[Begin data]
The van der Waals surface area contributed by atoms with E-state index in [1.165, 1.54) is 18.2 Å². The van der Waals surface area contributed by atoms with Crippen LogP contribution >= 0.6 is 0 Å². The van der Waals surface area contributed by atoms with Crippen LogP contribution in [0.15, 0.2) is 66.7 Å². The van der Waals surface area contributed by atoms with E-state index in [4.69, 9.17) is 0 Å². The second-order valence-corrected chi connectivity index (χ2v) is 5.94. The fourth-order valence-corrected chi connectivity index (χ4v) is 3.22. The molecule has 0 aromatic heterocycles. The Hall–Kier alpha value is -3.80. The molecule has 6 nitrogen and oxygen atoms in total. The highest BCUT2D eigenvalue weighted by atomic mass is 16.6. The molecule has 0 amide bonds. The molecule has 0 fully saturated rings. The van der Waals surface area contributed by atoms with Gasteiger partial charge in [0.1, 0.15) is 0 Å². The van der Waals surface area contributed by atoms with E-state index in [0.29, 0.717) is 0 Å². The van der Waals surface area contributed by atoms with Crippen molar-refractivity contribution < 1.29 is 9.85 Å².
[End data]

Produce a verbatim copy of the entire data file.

The van der Waals surface area contributed by atoms with E-state index in [1.165, 1.54) is 18.2 Å². The van der Waals surface area contributed by atoms with Crippen LogP contribution >= 0.6 is 0 Å². The van der Waals surface area contributed by atoms with Crippen LogP contribution in [0.15, 0.2) is 66.7 Å². The van der Waals surface area contributed by atoms with E-state index in [4.69, 9.17) is 0 Å². The second-order valence-corrected chi connectivity index (χ2v) is 5.94. The fourth-order valence-corrected chi connectivity index (χ4v) is 3.22. The molecule has 0 aromatic heterocycles. The Hall–Kier alpha value is -3.80. The molecule has 6 nitrogen and oxygen atoms in total. The highest BCUT2D eigenvalue weighted by atomic mass is 16.6. The molecule has 0 amide bonds. The molecule has 0 fully saturated rings. The van der Waals surface area contributed by atoms with Gasteiger partial charge in [0.1, 0.15) is 0 Å². The van der Waals surface area contributed by atoms with E-state index in [0.29, 0.717) is 0 Å². The van der Waals surface area contributed by atoms with Crippen molar-refractivity contribution < 1.29 is 9.85 Å².